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June 20, 2017

After Almost Five Years of Inter Partes Review under AIA, is its Demise Near? The Supreme Court to Consider the Constitutionality of the Inter Partes Review Process under AIA

By: Fraser Roy
Fraser Roy Intellectual Property Fraser Roy
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Before the America Invents Act (AIA) was enacted into law on September 16, 2011, many legal scholars speculated on the full influence that Inter Partes Review (IPR) would have on post grant proceedings.  Since its effective date of September 16, 2012, no one can deny the significant influence the Patent Trial and Appeals Board (PTAB) has had on patent rights and ownership.

From the most recent United States Patent and Trademark (USPTO) statistics published May 2017, it is clear that IPRs have become a preferred route for adjudicating claim validity in issued patents.  While the published statistics include IPR, Post Grant Review (PGR), and Covered Business Method (EBM) trial types, IPRs appear to have the most influence upon those statistics because 92% of the identified petitions were IPRs.  That is, 6,382 IPRs filed since the effective date of AIA enactment.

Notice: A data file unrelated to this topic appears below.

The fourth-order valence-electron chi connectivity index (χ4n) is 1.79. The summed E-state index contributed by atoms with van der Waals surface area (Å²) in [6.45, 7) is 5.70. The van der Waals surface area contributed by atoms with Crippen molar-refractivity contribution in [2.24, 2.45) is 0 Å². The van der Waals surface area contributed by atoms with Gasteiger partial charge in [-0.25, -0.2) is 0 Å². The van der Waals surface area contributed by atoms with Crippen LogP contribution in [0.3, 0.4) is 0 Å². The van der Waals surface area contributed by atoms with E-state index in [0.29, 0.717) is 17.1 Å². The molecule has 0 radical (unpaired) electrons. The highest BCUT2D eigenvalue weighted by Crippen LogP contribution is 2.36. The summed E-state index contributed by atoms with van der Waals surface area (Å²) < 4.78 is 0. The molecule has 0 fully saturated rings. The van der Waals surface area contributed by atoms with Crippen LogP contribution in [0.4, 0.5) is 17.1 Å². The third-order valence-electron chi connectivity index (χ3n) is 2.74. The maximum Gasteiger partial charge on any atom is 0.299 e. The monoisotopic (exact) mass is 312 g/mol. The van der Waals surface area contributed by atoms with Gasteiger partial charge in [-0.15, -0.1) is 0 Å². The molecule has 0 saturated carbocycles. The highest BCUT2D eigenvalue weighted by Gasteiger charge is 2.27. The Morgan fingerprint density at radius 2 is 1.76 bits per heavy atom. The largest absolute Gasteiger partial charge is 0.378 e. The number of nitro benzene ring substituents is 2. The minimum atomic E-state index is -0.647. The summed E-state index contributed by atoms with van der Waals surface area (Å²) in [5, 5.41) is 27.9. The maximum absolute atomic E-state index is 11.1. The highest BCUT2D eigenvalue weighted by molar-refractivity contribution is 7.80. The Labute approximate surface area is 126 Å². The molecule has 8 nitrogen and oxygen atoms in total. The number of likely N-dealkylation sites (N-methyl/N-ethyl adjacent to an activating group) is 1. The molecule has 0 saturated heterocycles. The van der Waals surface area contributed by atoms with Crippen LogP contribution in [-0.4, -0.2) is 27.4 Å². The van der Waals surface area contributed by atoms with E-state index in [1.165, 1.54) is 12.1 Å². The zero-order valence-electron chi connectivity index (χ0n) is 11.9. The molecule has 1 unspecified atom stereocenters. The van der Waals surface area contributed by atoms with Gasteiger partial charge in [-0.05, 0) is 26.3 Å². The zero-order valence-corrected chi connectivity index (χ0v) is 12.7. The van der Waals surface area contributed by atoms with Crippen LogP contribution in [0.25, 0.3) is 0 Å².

For all trial types, 3,524 proceedings have been instituted, with 1,601 Final Writs of Decision being issued.  65% of those decisions resulted in a finding of unpatentability of all claims for which the petition was instituted, while 17% having some claims and 18% having no claims considered unpatentable.

The influence of IPRs might change if a court finds that the PTAB is the wrong forum to decide the validity of issued patents.  This is just what happened last week when the Supreme Court granted certiorari to address this issue.  While denying certiorari on two questions related to amendment process and the “broadest reasonable interpretation” standard, in Oil States Energy Services, LLC vs Greene’s Energy Group, LLC the Supreme Court granted certiorari for the specific question of “Whether inter partes review-an adversarial process used by the Patent and Trademark Office (PTO) to analyze the validity of existing patents- violates the Constitution by extinguishing private property rights through a non-Article III forum without a jury.”

At the core of the issue is whether a patent right is a “private right” or a “public right.”  If a “private right”, an Article III court, rather than the USPTO through the PTAB, would be the appropriate forum to determine validity.  Granting of certiorari, following the Federal Circuit’s denial to hear the case en banc, gives the Supreme Court an opportunity to address the constitutionality of the IPR process and provide clarity to the “public rights” and “private rights” issue.

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